UPS Turns Parking Lots Into Sorting Centers to Add Speed – Bloomberg

Outside a brick-and-mortar sorting facility in suburban Atlanta, UPS has built its own Christmas village.

It’s functional, if not festive: the company welded together aluminum segments and placed them atop a poured concrete floor to create a makeshift package-sorting facility in an employee parking lot. Inside, conveyor belts whisk packages toward the gaping delivery bays and the awaiting brown Pullman trucks.

These “mobile distribution center villages” deployed around the U.S. are designed to help avert a repeat of last year’s Christmas delays that saw thousands of gifts delivered a day or more late. United Parcel Service Inc. (UPS) is in crunch time. It expects six days this month to surpass its single-busiest shipping day of last year. Things should peak today with an estimated 34 million items dropped off at homes and businesses.

A Test for UPS: One Day, 34 Million Packages – Wall Street Journal

In Wake of 2013 Christmas Snafus, High-Tech Upgrades Made to Handle Deluge

United Parcel Service Inc. all year has been focused on one day above the rest: Monday Dec. 22, when it will deliver 34 million packages, more than any other in its history.

It is a big test for the delivery giant after last year’s embarrassing and costly holiday debacle in which millions of packages didn’t arrive in time for Christmas. To avoid a recurrence, UPS has spent about $500 million preparing for the holidays with projects including automated sorting systems to rapidly identify ZIP Codes and swiftly reroute packages in the event of bad weather.

That automated system—known as its “Next Generation Sort Aisle”—is now operating at three hubs around the country. The new technology scans packages and quickly flashes instructions to workers so they can process 15% more packages a day, or as many as 47,000 parcels an hour, as measured at one of the hubs.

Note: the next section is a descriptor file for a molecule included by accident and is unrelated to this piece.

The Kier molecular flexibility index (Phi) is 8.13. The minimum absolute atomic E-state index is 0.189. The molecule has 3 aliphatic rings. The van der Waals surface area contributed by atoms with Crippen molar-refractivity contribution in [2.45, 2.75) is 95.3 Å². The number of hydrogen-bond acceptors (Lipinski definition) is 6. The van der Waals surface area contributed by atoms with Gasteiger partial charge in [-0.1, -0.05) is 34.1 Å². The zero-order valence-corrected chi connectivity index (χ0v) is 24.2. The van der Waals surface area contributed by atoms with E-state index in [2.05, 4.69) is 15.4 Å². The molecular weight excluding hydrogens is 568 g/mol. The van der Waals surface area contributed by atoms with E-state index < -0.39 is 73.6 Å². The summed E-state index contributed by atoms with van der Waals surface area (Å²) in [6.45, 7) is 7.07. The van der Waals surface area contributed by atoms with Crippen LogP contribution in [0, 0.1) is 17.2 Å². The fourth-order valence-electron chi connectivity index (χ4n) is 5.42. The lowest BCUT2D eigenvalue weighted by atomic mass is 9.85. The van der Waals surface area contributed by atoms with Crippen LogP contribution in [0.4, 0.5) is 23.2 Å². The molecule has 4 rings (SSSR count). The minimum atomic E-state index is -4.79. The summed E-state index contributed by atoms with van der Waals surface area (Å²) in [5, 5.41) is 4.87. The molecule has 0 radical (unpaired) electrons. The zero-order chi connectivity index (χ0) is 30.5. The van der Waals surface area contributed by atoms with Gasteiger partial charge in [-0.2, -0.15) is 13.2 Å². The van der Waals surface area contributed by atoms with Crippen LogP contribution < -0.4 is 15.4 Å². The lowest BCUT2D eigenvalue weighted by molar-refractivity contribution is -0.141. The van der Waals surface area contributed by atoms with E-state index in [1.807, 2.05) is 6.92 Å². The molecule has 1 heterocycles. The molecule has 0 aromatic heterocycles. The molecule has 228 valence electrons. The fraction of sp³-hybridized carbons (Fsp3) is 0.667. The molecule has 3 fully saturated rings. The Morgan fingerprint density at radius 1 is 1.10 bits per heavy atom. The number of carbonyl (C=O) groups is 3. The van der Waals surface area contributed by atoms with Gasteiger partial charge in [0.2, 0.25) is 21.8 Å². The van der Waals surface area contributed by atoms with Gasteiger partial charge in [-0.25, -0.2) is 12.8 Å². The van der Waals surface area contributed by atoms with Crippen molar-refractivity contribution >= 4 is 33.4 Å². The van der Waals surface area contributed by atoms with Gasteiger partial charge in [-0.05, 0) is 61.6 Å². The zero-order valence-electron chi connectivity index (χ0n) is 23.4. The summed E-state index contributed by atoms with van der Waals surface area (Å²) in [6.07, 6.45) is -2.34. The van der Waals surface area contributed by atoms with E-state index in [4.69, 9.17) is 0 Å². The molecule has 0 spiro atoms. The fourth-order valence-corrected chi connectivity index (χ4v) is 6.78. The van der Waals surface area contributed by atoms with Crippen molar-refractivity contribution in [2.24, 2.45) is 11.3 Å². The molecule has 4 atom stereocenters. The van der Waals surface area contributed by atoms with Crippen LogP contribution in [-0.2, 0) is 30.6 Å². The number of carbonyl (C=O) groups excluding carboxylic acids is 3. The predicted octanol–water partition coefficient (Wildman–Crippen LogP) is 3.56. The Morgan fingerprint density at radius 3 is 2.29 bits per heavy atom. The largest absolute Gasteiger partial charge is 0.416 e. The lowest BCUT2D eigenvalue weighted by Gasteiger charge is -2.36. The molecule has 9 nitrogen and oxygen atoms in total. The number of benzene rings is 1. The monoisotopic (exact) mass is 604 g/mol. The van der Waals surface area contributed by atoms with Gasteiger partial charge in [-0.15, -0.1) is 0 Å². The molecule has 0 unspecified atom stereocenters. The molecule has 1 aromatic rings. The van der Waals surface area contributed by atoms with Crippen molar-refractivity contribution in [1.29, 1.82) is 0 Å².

Holiday frenzy: UPS delivery a demanding job for reporter trying it out

For days before it began, I dreamed uneasily of a host of things that could go wrong in my new career as a UPS delivery man: dropping a package and breaking something, getting crushed under a toppling stack of big-screen TVs in the back of the truck, being mobbed by women overcome at the sight of that legendarily sexy brown uniform.

Yet my first big screw-up was something that never occurred to me: Handing a customer the electronic tablet to sign for his delivery, I somehow got it backward, so he was looking at it upside down. Then I fumbled it as I tried to turn it right side up, nearly dropping the (no doubt delicate as well as insanely expensive) device to the concrete floor of a loading dock.

FedEx, UPS confront busiest holiday season on record – Times-Standard

The next week will be a 24/7, backbreaking, sleep-deprived haul for couriers such as FedEx, the United Parcel Service and the U.S. Postal Service, the last connections to deliver many much-anticipated Christmas gifts. And there is no room for mistakes.

Last year’s fiasco — when retailers over-promised on deliveries and bad weather snarled courier services, causing millions of gifts to arrive long after Santa’s visit — is still a painful memory, and everyone is working hard to avoid repeating the same mistakes.

UPS Agrees to Terms with ORTIE to Acquire Polish Healthcare Logistics Company Poltraf

Purchase Strengthens UPS’s Position as a Leading Provider of Compliant Healthcare Supply Chain Solutions Across Europe

UPS® (NYSE: UPS) today announced it has agreed to terms with Poland-based investment fund ORTIE to acquire its pharmaceutical logistics company Poltraf Sp. z o.o. The acquisition will further strengthen UPS’s healthcare expertise and network in Europe, enabling compliant logistics services to customers for streamlining their product supply to the fast-growing healthcare markets of Central and Eastern Europe.